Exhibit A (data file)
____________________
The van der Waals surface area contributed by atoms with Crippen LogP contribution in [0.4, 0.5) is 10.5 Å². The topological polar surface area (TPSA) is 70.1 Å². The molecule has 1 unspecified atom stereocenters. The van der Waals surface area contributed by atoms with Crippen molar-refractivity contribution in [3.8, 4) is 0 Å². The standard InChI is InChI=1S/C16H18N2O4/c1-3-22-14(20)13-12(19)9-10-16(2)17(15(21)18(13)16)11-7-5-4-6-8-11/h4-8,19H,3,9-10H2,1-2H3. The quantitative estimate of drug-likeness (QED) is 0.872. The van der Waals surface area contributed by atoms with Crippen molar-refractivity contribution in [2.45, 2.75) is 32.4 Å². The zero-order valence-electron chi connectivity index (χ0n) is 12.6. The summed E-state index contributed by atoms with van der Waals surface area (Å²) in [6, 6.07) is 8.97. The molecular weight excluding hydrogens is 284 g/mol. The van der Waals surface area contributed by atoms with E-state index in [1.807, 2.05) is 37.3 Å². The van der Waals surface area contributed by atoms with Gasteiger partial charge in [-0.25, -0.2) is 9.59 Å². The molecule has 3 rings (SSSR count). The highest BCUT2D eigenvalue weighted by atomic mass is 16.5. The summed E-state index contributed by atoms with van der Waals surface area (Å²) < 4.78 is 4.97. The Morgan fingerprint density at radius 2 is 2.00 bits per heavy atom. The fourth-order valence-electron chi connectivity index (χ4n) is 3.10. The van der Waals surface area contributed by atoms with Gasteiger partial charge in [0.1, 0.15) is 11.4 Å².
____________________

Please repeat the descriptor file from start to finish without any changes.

The van der Waals surface area contributed by atoms with Crippen LogP contribution in [0.4, 0.5) is 10.5 Å². The topological polar surface area (TPSA) is 70.1 Å². The molecule has 1 unspecified atom stereocenters. The van der Waals surface area contributed by atoms with Crippen molar-refractivity contribution in [3.8, 4) is 0 Å². The standard InChI is InChI=1S/C16H18N2O4/c1-3-22-14(20)13-12(19)9-10-16(2)17(15(21)18(13)16)11-7-5-4-6-8-11/h4-8,19H,3,9-10H2,1-2H3. The quantitative estimate of drug-likeness (QED) is 0.872. The van der Waals surface area contributed by atoms with Crippen molar-refractivity contribution in [2.45, 2.75) is 32.4 Å². The zero-order valence-electron chi connectivity index (χ0n) is 12.6. The summed E-state index contributed by atoms with van der Waals surface area (Å²) in [6, 6.07) is 8.97. The molecular weight excluding hydrogens is 284 g/mol. The van der Waals surface area contributed by atoms with E-state index in [1.807, 2.05) is 37.3 Å². The van der Waals surface area contributed by atoms with Gasteiger partial charge in [-0.25, -0.2) is 9.59 Å². The molecule has 3 rings (SSSR count). The highest BCUT2D eigenvalue weighted by atomic mass is 16.5. The summed E-state index contributed by atoms with van der Waals surface area (Å²) < 4.78 is 4.97. The Morgan fingerprint density at radius 2 is 2.00 bits per heavy atom. The fourth-order valence-electron chi connectivity index (χ4n) is 3.10. The van der Waals surface area contributed by atoms with Gasteiger partial charge in [0.1, 0.15) is 11.4 Å².